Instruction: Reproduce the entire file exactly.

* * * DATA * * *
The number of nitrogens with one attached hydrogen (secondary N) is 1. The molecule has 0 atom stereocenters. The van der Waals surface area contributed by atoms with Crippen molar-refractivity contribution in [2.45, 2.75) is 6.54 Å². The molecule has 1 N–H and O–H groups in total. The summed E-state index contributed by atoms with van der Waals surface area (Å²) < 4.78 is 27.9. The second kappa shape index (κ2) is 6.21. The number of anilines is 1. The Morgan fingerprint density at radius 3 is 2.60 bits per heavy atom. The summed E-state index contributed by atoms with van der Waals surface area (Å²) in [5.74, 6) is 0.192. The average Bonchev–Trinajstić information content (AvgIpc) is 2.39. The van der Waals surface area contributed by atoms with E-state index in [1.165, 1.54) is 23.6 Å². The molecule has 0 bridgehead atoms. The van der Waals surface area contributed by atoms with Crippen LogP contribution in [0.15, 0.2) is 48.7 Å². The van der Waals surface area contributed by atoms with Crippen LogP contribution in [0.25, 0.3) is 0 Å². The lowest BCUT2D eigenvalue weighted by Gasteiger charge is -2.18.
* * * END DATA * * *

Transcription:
The number of nitrogens with one attached hydrogen (secondary N) is 1. The molecule has 0 atom stereocenters. The van der Waals surface area contributed by atoms with Crippen molar-refractivity contribution in [2.45, 2.75) is 6.54 Å². The molecule has 1 N–H and O–H groups in total. The summed E-state index contributed by atoms with van der Waals surface area (Å²) < 4.78 is 27.9. The second kappa shape index (κ2) is 6.21. The number of anilines is 1. The Morgan fingerprint density at radius 3 is 2.60 bits per heavy atom. The summed E-state index contributed by atoms with van der Waals surface area (Å²) in [5.74, 6) is 0.192. The average Bonchev–Trinajstić information content (AvgIpc) is 2.39. The van der Waals surface area contributed by atoms with E-state index in [1.165, 1.54) is 23.6 Å². The molecule has 0 bridgehead atoms. The van der Waals surface area contributed by atoms with Crippen LogP contribution in [0.15, 0.2) is 48.7 Å². The van der Waals surface area contributed by atoms with Crippen LogP contribution in [0.25, 0.3) is 0 Å². The lowest BCUT2D eigenvalue weighted by Gasteiger charge is -2.18.